A Teach Simple subscription will also benefit your in-class teaching and allow you to create engaging, stimulating lessons with very little effort.


TedEd is an excellent resource to complement your online lessons, with hundreds of videos and animations designed to be incorporated into your lessons. It is the education arm of the TED platform, with content appropriate and focused toward education. Videos must meet very high standards to gain the TED logo, so as teachers, we can be confident that the videos our classes are watching will be of the highest quality and factually accurate. 

TedEd is ideal for parts of a course that are hard to understand, as the award-winning videos are designed to make difficult concepts more engaging. 

A brilliant feature of TedEd is the ability to create entire lessons around the video, by adding personalized discussion questions alongside the video, divided into four categories: watch, think, dig deeper, and discuss. 

TedEd can also be easily integrated with Google Classroom, which is a big plus if you already use it for your online teaching. 

Digital Organization Tools


Trello is a powerful project management tool that can be used to organize all aspects of your teaching practice. If you love Post-it notes (and let’s face it, if you’re a teacher, you do!) then you will love Trello.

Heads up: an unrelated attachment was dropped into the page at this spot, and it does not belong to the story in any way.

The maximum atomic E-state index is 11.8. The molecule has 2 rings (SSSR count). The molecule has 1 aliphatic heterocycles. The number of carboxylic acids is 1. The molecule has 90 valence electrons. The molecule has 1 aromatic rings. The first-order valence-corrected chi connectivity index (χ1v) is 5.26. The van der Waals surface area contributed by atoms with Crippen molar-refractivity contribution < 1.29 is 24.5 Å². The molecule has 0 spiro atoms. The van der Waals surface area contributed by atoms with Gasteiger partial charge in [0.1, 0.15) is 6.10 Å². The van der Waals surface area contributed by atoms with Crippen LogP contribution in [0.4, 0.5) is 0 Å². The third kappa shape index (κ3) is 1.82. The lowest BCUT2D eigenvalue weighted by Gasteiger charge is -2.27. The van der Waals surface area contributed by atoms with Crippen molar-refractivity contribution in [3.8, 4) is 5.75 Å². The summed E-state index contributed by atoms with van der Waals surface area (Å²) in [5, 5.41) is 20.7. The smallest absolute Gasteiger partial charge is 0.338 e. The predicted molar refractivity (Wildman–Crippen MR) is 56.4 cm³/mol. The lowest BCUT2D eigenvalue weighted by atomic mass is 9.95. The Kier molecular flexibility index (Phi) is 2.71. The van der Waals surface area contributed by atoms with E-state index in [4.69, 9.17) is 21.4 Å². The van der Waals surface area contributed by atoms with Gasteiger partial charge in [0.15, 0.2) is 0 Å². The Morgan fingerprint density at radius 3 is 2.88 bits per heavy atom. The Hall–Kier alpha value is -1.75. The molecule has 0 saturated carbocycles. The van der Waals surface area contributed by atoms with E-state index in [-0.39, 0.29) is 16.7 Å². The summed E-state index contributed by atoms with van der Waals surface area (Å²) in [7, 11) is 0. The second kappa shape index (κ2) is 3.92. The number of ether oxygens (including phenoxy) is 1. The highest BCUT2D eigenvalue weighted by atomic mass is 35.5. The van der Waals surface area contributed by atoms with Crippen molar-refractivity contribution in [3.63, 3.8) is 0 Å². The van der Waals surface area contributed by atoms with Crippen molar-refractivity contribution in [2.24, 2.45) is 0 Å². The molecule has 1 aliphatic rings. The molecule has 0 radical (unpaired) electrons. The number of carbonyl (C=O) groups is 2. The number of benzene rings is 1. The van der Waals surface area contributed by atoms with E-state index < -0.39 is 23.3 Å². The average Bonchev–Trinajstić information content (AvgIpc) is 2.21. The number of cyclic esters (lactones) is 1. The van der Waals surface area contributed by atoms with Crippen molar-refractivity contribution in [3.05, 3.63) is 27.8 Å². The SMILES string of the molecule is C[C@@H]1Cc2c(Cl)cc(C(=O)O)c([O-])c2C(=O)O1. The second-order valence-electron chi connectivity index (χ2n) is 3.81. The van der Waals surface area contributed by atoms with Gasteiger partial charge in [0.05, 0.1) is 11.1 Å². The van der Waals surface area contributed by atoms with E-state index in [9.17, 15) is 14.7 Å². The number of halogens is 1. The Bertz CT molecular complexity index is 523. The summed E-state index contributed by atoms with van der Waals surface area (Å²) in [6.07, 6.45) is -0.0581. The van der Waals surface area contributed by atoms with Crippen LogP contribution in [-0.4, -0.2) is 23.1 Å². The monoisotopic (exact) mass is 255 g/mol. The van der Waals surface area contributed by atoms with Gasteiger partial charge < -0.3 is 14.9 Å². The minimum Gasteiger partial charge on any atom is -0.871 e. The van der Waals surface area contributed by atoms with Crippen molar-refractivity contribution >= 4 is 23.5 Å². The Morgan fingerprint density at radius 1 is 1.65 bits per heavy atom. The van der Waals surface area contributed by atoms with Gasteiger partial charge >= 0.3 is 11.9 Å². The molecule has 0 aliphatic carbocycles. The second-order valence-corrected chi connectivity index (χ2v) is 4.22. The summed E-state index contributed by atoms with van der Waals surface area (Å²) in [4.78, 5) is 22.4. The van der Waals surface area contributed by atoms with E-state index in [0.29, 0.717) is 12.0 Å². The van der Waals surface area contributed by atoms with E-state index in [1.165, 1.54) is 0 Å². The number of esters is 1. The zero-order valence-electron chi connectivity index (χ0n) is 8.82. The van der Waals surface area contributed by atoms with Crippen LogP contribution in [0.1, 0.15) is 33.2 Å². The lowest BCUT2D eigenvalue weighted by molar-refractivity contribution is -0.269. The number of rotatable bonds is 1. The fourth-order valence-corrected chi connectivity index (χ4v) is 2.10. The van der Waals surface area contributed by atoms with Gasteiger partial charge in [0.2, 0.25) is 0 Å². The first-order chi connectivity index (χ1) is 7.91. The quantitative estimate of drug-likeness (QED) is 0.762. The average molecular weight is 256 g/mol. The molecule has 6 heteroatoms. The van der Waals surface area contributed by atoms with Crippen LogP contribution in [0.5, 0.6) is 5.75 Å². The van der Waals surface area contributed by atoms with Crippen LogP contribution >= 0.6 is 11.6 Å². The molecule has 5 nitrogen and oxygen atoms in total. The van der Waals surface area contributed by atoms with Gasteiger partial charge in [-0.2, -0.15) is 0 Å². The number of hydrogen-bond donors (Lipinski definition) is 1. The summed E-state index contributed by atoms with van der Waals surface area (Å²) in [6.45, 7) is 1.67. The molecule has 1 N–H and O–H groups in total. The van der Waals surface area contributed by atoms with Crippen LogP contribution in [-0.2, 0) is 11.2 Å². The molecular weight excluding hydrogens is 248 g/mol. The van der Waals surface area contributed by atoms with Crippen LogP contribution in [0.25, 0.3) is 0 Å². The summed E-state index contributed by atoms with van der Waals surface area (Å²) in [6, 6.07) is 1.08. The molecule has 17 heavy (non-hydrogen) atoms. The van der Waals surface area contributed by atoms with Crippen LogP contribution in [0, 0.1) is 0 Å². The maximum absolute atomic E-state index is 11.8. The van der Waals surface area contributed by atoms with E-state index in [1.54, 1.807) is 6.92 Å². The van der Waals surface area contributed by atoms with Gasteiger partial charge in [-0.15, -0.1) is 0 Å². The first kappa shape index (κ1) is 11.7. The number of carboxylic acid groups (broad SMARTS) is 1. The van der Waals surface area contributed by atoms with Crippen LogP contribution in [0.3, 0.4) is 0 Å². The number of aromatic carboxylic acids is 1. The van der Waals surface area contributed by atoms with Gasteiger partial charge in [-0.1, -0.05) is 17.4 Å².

Items are organized into different lists using digital sticky notes and can be categorized in various ways, and have due dates assigned to them. 

Trello will allow you to keep track of the work you have assigned or had submitted by your classes, and can be used to plan your syllabus for the weeks and months ahead. If you are sharing a class with another teacher, you can add them to your board and collaborate easily and remotely. 

Trello can also be used by students to complete projects and communicate remotely. Cards can be used to assign tasks to group members and help keep everyone accountable. Once students have mastered Trello, they can use it going forward to manage their studies and keep themselves organized in general. 

Live Binders

If you have been teaching for more than 10 years, you likely started your career with a slightly unhealthy obsession with 3-ring binders! As a teacher, they were the ultimate, colorful way to keep yourself organized for each class and keep your lesson plans and worksheets in order. Plus, they looked so fabulous stacked on the shelf, beautifully organized, and color-coded!